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Politics and serious art have played hand in hand since Aristophanes was writing caustic socially conscious blockbusters for Athenian society. More recently, the Oscar presentations have historically been an irresistible stage for presenters and winners who have a political point to make. And the 87th Academy Awards is as politically charged as any since 2003—when best documentary winner Michael Moore took President George Bush to task for invading Iraq.
The lead-up to Oscars 2015 included open debate around the paucity of Selma nominations and whether or not American Sniper is propaganda as art or pure art. So pointed mentions of political points-of-view were anticipated for 2015, and pointed mentions were made—just not always from the expected directions.
Host Neil Patrick Harris delivered the night’s first stab at topical humor at the top of the show, “Tonight we celebrate Hollywood’s best and whitest, sorry … brightest.”
John Legend, with Common standing at his side, accentuated the color discrepancy in the room while accepting the Oscar for best original song, “Glory” from Selma: “We are the most incarcerated country in the world. There are more black men who live under correctional control today than were under slavery in 1850.”
Patricia Arquette turned her best supporting actress (Boyhood) acceptance remarks into an opportunity to advocate for working people, especially working moms and working women: “It’s our time to have wage equality once and for all, and to have equal rights for women in the United States of America.”
Director Laura Poitras, claiming a best documentary Oscar for Citizen Four, with investigative reporter Glenn Greenwald at her side, addressed the threat of secret government actions: “The disclosures that Edward Snowden reveals don’t only expose a threat to privacy, but to democracy itself. Thank you to Edward Snowden and to the many other whistleblowers.”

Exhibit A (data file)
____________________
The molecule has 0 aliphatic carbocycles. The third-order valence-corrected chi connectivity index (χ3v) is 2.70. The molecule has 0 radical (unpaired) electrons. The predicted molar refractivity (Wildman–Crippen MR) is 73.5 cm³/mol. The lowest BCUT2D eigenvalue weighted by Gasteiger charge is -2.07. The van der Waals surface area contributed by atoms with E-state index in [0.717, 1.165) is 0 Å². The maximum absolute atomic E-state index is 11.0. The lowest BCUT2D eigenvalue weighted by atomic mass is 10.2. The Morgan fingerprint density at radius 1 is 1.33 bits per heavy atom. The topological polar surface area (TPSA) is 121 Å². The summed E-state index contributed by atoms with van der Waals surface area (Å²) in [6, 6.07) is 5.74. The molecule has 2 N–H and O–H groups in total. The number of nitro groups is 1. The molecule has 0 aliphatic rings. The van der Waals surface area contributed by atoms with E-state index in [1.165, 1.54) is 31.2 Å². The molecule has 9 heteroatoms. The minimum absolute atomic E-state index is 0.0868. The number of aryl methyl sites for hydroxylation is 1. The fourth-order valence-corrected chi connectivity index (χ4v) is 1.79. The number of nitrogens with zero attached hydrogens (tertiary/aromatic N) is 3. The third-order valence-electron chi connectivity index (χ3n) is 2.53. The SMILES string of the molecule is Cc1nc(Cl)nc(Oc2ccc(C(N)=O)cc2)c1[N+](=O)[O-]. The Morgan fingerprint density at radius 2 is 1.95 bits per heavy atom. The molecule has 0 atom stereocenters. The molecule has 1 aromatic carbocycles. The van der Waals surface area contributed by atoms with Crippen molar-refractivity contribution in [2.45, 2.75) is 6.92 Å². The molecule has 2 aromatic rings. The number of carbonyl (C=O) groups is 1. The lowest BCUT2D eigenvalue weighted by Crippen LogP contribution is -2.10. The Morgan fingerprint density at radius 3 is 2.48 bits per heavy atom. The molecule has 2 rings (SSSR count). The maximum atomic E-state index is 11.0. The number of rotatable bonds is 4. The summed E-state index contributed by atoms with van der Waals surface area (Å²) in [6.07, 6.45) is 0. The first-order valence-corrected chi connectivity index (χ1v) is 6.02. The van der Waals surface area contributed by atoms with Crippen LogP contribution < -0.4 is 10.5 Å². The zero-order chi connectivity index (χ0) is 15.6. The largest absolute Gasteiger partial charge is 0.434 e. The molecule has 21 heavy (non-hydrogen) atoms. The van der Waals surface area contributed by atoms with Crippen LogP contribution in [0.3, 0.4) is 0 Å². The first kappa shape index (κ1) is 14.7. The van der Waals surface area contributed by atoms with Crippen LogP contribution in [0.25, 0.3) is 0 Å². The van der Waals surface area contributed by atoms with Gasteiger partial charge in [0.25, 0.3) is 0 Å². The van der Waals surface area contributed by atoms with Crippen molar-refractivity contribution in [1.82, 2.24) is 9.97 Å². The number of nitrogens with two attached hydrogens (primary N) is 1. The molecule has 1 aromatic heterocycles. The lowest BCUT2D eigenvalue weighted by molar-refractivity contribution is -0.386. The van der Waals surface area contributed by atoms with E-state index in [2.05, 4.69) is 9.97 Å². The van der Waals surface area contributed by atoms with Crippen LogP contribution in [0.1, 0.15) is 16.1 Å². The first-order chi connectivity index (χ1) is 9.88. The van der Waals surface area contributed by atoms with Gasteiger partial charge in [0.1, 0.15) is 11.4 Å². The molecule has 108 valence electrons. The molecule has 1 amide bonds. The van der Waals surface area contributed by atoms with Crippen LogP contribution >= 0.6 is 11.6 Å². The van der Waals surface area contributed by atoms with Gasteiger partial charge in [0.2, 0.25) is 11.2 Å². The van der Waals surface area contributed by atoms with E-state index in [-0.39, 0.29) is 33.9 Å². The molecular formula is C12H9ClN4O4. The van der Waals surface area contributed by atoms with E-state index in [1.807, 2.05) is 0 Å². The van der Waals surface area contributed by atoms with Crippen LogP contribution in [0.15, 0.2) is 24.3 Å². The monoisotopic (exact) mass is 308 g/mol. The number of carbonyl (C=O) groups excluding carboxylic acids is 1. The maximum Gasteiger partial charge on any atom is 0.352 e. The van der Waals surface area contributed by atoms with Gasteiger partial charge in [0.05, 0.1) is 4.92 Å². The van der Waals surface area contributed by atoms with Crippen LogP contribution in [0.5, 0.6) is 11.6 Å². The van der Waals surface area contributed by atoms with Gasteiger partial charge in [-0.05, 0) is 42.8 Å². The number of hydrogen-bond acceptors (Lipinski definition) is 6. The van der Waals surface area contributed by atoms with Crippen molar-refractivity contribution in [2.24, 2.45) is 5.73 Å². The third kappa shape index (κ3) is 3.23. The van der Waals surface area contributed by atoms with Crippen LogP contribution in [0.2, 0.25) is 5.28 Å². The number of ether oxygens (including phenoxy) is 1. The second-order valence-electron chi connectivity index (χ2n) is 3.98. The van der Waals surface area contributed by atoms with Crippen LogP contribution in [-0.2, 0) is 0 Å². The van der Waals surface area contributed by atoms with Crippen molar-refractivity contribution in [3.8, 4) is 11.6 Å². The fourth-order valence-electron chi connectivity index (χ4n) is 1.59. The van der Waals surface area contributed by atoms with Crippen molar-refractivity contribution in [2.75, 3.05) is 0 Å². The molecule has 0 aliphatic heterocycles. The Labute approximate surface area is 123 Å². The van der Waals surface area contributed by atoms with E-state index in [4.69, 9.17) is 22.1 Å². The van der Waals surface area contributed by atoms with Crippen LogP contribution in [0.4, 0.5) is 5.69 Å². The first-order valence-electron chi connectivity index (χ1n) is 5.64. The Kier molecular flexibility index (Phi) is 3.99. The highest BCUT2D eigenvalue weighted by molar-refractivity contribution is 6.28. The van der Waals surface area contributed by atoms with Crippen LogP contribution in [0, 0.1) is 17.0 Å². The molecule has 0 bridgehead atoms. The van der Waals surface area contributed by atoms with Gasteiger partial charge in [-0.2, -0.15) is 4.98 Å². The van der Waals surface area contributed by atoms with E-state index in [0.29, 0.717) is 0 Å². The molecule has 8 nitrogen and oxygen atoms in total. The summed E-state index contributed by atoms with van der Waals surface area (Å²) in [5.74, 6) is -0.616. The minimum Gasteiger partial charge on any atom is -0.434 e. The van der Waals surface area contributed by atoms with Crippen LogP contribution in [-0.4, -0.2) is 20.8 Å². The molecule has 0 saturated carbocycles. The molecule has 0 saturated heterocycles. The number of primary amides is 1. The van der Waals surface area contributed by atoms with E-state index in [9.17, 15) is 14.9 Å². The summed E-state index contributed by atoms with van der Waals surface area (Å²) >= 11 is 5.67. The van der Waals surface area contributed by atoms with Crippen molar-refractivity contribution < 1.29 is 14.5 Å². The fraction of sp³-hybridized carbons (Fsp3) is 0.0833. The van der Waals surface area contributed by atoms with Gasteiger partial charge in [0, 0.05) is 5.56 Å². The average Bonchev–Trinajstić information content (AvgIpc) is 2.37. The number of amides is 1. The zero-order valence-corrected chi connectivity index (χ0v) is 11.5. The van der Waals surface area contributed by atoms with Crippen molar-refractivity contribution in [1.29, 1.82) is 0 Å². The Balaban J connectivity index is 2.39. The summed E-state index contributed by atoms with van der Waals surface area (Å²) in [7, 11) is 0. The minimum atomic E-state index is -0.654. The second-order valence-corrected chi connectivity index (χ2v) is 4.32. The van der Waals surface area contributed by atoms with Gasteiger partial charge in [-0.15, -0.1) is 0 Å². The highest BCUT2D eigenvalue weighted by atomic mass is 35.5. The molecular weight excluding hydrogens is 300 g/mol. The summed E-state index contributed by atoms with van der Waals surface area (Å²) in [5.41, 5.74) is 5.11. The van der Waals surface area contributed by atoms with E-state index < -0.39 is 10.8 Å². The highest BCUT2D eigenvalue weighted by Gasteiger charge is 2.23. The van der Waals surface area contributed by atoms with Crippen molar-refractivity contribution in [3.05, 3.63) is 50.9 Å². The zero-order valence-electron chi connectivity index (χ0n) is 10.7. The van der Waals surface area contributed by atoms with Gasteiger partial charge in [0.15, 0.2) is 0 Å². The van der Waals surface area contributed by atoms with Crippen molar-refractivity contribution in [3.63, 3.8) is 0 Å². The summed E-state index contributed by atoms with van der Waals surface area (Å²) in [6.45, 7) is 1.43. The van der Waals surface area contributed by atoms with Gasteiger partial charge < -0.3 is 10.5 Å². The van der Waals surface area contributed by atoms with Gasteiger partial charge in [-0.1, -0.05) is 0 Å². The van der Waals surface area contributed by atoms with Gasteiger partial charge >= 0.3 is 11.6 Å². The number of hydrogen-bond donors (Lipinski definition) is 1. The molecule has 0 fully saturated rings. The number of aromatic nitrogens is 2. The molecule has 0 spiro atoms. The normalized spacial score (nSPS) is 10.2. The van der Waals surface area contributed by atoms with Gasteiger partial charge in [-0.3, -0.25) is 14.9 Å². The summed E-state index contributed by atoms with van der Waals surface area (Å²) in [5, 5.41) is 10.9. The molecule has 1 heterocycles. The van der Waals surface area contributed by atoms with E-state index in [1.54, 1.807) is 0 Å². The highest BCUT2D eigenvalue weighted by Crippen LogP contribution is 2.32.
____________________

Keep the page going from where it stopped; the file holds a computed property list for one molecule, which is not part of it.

As Poitras and Greenwald headed backstage, host Neil Patrick Harris quipped from the audience: “The subject of Citizen Four, Edward Snowden could not be here tonight, for some treason.”
Birdman writer-director Alejandro G. Iñárritu, finishing off the night from his vantage point as the best-picture honoree, dedicated his Oscar to “my fellow Mexicans.” “[For those living in Mexico] I pray that we can find and build a government that we deserve, and the ones that live in this country, who are a part of the latest generation of immigrants in this country, I just pray that they can be treated with the same dignity and respect as the ones who came before and built this incredible immigrant nation.”
Anyone with a vested interest in which of these moments were a best, and which were the worst, please take the debate to the comments.
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